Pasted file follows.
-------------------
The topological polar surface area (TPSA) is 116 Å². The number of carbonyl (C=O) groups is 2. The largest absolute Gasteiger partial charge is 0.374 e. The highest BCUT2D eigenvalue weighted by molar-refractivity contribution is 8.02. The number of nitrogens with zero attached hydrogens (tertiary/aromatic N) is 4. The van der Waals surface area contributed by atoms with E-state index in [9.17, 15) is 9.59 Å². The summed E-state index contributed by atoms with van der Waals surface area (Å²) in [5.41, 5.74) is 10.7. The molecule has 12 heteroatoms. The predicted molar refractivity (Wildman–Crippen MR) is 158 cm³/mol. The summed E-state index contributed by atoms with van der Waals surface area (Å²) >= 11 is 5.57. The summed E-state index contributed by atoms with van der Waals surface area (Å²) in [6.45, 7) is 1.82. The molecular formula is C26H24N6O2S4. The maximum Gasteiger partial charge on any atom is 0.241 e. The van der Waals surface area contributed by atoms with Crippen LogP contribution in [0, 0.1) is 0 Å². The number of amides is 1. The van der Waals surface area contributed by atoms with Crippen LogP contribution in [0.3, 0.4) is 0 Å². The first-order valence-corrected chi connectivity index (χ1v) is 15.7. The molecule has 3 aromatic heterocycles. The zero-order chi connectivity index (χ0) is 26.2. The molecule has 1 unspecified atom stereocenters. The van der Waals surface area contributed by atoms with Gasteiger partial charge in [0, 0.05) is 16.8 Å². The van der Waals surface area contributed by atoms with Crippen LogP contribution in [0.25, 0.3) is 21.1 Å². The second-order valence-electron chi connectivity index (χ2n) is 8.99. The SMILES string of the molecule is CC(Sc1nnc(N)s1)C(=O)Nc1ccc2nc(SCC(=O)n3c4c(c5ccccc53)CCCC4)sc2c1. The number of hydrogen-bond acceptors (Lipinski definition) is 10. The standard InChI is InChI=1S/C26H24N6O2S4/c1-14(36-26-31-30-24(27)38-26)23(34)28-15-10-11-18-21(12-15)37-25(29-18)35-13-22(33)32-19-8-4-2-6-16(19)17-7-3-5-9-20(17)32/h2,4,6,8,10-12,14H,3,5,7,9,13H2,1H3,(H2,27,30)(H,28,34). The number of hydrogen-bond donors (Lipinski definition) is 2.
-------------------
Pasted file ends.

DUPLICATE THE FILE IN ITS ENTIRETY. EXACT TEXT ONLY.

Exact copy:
The topological polar surface area (TPSA) is 116 Å². The number of carbonyl (C=O) groups is 2. The largest absolute Gasteiger partial charge is 0.374 e. The highest BCUT2D eigenvalue weighted by molar-refractivity contribution is 8.02. The number of nitrogens with zero attached hydrogens (tertiary/aromatic N) is 4. The van der Waals surface area contributed by atoms with E-state index in [9.17, 15) is 9.59 Å². The summed E-state index contributed by atoms with van der Waals surface area (Å²) in [5.41, 5.74) is 10.7. The molecule has 12 heteroatoms. The predicted molar refractivity (Wildman–Crippen MR) is 158 cm³/mol. The summed E-state index contributed by atoms with van der Waals surface area (Å²) >= 11 is 5.57. The summed E-state index contributed by atoms with van der Waals surface area (Å²) in [6.45, 7) is 1.82. The molecular formula is C26H24N6O2S4. The maximum Gasteiger partial charge on any atom is 0.241 e. The van der Waals surface area contributed by atoms with Crippen LogP contribution in [0, 0.1) is 0 Å². The number of amides is 1. The van der Waals surface area contributed by atoms with Crippen LogP contribution in [0.3, 0.4) is 0 Å². The first-order valence-corrected chi connectivity index (χ1v) is 15.7. The molecule has 3 aromatic heterocycles. The zero-order chi connectivity index (χ0) is 26.2. The molecule has 1 unspecified atom stereocenters. The van der Waals surface area contributed by atoms with Gasteiger partial charge in [0, 0.05) is 16.8 Å². The van der Waals surface area contributed by atoms with Crippen LogP contribution in [0.25, 0.3) is 21.1 Å². The second-order valence-electron chi connectivity index (χ2n) is 8.99. The SMILES string of the molecule is CC(Sc1nnc(N)s1)C(=O)Nc1ccc2nc(SCC(=O)n3c4c(c5ccccc53)CCCC4)sc2c1. The number of hydrogen-bond acceptors (Lipinski definition) is 10. The standard InChI is InChI=1S/C26H24N6O2S4/c1-14(36-26-31-30-24(27)38-26)23(34)28-15-10-11-18-21(12-15)37-25(29-18)35-13-22(33)32-19-8-4-2-6-16(19)17-7-3-5-9-20(17)32/h2,4,6,8,10-12,14H,3,5,7,9,13H2,1H3,(H2,27,30)(H,28,34). The number of hydrogen-bond donors (Lipinski definition) is 2.